Tokyo lab demonstrates dynamic projection mapping on dancing man
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Tokyo lab demonstrates dynamic projection mapping on dancing man

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A University of Tokyo laboratory has released a video showing projection mapping trained on a moving person, with the media even seeming to stretch and change form as they tug on their shirt.

Researchers at Ishikawa Watanabe Laboratory created a system called DynaFlash v2 in a bid to “fuse reality and unreality in front of our eyes”.

In the video, the content is projected onto the person and able to move around and stay on target wherever the person goes, even as they manipulate their shape. The texture and smoothness of the image can also seem to change.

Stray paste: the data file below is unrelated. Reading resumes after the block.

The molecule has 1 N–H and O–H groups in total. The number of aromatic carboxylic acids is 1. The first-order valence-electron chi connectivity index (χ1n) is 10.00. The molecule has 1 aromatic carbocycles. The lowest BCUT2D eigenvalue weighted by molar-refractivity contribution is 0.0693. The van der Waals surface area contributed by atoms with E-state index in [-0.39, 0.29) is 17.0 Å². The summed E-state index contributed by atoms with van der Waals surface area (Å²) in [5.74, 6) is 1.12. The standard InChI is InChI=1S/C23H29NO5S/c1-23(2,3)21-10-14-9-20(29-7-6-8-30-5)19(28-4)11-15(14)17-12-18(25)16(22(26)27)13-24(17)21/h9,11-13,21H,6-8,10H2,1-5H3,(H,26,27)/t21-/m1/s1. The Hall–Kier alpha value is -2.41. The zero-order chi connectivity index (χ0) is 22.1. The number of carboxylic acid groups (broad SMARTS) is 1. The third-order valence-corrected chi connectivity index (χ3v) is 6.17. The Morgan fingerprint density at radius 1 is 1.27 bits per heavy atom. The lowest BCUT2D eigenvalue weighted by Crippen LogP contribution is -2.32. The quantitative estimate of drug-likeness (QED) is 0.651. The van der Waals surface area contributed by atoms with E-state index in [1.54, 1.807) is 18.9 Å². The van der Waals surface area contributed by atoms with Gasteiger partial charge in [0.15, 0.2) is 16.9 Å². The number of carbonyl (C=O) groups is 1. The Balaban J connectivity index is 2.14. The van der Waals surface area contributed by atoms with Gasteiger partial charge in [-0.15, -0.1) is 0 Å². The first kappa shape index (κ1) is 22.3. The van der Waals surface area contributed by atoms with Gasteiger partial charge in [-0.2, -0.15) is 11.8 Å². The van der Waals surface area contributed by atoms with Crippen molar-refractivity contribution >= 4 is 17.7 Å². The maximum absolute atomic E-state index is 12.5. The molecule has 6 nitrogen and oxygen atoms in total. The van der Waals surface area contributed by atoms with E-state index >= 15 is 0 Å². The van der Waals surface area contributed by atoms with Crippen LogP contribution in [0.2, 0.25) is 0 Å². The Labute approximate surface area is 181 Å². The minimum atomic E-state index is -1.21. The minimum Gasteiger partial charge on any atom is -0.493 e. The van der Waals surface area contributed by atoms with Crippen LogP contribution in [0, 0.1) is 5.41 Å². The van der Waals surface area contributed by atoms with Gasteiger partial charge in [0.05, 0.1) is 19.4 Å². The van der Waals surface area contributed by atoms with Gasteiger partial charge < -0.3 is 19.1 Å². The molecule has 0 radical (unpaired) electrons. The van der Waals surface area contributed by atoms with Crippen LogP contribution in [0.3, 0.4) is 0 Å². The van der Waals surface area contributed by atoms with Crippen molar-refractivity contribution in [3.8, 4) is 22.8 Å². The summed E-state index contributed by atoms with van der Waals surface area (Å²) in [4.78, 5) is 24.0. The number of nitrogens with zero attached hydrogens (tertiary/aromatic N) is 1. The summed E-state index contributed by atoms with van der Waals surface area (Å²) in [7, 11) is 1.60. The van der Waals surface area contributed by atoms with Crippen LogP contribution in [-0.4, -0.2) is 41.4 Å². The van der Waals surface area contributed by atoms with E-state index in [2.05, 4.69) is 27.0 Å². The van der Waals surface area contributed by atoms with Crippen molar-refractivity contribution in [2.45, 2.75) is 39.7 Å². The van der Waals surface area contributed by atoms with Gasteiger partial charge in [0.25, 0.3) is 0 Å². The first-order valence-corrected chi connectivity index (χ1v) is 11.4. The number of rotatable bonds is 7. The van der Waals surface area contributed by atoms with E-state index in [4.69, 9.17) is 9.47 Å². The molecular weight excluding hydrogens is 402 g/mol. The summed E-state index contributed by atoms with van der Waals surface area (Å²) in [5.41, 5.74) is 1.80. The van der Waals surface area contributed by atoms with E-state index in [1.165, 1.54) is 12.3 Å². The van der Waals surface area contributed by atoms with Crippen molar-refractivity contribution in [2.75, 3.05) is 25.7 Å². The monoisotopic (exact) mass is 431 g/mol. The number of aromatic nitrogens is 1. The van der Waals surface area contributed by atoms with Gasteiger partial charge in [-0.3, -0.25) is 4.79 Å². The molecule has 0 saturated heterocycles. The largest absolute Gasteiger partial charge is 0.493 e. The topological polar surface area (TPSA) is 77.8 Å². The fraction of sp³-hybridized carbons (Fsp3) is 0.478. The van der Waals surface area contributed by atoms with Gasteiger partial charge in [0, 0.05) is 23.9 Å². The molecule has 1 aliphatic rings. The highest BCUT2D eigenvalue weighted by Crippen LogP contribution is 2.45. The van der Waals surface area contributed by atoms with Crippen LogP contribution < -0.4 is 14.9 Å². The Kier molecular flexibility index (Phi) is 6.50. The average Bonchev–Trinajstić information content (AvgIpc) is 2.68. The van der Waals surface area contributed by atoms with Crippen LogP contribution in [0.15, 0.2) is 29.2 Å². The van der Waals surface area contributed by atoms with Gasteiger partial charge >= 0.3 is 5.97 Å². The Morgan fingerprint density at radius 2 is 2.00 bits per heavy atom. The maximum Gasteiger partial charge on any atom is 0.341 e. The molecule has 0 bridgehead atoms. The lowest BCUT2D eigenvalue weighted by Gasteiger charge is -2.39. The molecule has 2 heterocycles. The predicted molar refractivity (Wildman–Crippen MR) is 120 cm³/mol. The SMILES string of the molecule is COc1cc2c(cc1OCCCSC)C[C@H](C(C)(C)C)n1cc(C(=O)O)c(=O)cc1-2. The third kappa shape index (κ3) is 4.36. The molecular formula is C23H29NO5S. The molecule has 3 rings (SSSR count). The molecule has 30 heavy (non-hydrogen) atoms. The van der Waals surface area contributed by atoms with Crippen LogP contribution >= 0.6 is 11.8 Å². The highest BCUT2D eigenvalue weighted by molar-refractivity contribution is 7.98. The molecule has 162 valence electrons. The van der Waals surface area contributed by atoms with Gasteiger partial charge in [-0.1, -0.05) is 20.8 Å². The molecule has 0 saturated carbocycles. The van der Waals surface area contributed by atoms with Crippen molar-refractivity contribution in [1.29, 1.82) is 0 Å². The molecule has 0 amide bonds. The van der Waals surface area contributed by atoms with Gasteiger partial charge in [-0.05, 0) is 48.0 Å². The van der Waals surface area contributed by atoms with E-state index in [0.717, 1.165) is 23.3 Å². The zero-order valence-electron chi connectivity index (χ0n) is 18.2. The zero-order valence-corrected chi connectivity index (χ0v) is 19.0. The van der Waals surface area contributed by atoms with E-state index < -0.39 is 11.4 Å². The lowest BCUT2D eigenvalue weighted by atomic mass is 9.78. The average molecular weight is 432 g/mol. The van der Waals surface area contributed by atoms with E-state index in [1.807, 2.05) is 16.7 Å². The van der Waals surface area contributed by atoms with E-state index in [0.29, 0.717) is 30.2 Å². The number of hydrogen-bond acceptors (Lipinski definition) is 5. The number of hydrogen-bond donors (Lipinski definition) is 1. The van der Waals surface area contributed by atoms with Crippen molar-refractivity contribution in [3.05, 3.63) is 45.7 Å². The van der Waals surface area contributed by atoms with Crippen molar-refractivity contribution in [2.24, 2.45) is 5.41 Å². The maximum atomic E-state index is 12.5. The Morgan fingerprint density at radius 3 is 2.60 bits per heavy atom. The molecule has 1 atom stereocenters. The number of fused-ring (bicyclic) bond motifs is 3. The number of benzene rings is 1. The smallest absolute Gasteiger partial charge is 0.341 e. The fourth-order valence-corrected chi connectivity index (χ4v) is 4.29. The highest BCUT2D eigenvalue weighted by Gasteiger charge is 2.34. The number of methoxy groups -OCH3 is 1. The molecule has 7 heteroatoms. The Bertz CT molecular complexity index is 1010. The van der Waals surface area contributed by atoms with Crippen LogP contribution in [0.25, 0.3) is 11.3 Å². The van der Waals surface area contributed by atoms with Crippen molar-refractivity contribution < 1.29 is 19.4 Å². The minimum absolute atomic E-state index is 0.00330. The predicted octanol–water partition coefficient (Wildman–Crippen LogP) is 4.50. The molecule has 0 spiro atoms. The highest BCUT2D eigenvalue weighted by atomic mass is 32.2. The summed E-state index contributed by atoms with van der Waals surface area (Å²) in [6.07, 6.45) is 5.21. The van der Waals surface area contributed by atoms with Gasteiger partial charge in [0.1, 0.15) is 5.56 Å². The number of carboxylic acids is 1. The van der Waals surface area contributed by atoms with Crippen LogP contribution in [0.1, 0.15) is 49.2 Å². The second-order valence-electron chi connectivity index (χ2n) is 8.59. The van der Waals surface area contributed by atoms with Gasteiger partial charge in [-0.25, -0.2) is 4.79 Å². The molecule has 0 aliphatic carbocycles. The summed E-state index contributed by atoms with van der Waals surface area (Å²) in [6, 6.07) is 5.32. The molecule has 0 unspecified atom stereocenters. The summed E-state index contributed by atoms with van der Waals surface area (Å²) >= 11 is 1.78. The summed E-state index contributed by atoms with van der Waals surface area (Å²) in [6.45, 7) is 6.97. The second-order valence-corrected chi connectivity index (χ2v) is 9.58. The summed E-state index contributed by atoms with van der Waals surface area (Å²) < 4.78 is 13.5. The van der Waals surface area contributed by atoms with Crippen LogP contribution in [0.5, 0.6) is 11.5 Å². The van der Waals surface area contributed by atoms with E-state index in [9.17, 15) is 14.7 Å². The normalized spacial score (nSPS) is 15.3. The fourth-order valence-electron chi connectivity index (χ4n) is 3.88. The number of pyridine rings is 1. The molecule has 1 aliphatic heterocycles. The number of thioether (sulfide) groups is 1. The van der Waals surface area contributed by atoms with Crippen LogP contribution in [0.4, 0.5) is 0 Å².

To make it happen, the researchers used an ultra-high-speed projector capable of switching images at up to 947 frames per second. This works in conjunction with a high-speed tracking system that recognises changes in the form of the 3D subject.

“We have developed a black and white projector which switches images at 1000 times per second, linked it to a sensing system which runs at the same speed, and attempted to fuse digital appearance and deforming or moving physical objects,” reads a statement on the research website.

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A laboratory that’s part of the University of Tokyo has released a video showing projection mapping trained on a moving person, with the media even seeming to stretch and change form as they tug on their shirt.
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